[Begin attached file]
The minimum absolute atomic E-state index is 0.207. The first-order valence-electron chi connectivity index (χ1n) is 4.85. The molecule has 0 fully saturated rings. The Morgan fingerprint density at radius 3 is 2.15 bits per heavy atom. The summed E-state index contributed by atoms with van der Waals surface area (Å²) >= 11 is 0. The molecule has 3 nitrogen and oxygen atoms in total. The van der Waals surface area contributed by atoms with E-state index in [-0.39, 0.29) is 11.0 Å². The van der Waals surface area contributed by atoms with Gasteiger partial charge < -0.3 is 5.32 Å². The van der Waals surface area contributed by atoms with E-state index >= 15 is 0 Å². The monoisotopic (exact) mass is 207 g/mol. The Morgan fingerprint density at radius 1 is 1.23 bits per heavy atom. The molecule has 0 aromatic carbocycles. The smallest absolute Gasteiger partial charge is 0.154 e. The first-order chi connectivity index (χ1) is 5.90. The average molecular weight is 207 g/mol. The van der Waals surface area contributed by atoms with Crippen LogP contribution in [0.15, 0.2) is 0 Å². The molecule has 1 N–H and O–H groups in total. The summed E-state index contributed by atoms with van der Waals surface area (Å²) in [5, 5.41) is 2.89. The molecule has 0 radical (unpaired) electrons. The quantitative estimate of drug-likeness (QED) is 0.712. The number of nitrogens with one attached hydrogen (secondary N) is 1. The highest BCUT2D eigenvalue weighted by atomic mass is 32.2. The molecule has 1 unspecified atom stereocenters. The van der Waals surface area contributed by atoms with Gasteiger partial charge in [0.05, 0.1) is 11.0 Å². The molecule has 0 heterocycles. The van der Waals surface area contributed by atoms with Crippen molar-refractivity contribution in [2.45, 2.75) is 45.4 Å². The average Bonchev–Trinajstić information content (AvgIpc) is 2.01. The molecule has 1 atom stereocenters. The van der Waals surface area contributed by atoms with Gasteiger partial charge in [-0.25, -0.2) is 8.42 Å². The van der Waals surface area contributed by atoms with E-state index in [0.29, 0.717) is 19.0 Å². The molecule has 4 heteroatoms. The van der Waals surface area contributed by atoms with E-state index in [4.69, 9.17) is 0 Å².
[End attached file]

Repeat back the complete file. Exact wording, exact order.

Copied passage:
The minimum absolute atomic E-state index is 0.207. The first-order valence-electron chi connectivity index (χ1n) is 4.85. The molecule has 0 fully saturated rings. The Morgan fingerprint density at radius 3 is 2.15 bits per heavy atom. The summed E-state index contributed by atoms with van der Waals surface area (Å²) >= 11 is 0. The molecule has 3 nitrogen and oxygen atoms in total. The van der Waals surface area contributed by atoms with E-state index in [-0.39, 0.29) is 11.0 Å². The van der Waals surface area contributed by atoms with Gasteiger partial charge < -0.3 is 5.32 Å². The van der Waals surface area contributed by atoms with E-state index >= 15 is 0 Å². The monoisotopic (exact) mass is 207 g/mol. The Morgan fingerprint density at radius 1 is 1.23 bits per heavy atom. The molecule has 0 aromatic carbocycles. The smallest absolute Gasteiger partial charge is 0.154 e. The first-order chi connectivity index (χ1) is 5.90. The average molecular weight is 207 g/mol. The van der Waals surface area contributed by atoms with Crippen LogP contribution in [0.15, 0.2) is 0 Å². The molecule has 1 N–H and O–H groups in total. The summed E-state index contributed by atoms with van der Waals surface area (Å²) in [5, 5.41) is 2.89. The molecule has 0 radical (unpaired) electrons. The quantitative estimate of drug-likeness (QED) is 0.712. The number of nitrogens with one attached hydrogen (secondary N) is 1. The highest BCUT2D eigenvalue weighted by atomic mass is 32.2. The molecule has 1 unspecified atom stereocenters. The van der Waals surface area contributed by atoms with Gasteiger partial charge in [0.05, 0.1) is 11.0 Å². The molecule has 0 heterocycles. The van der Waals surface area contributed by atoms with Crippen molar-refractivity contribution in [2.45, 2.75) is 45.4 Å². The average Bonchev–Trinajstić information content (AvgIpc) is 2.01. The molecule has 1 atom stereocenters. The van der Waals surface area contributed by atoms with Gasteiger partial charge in [-0.25, -0.2) is 8.42 Å². The van der Waals surface area contributed by atoms with E-state index in [0.29, 0.717) is 19.0 Å². The molecule has 4 heteroatoms. The van der Waals surface area contributed by atoms with E-state index in [4.69, 9.17) is 0 Å².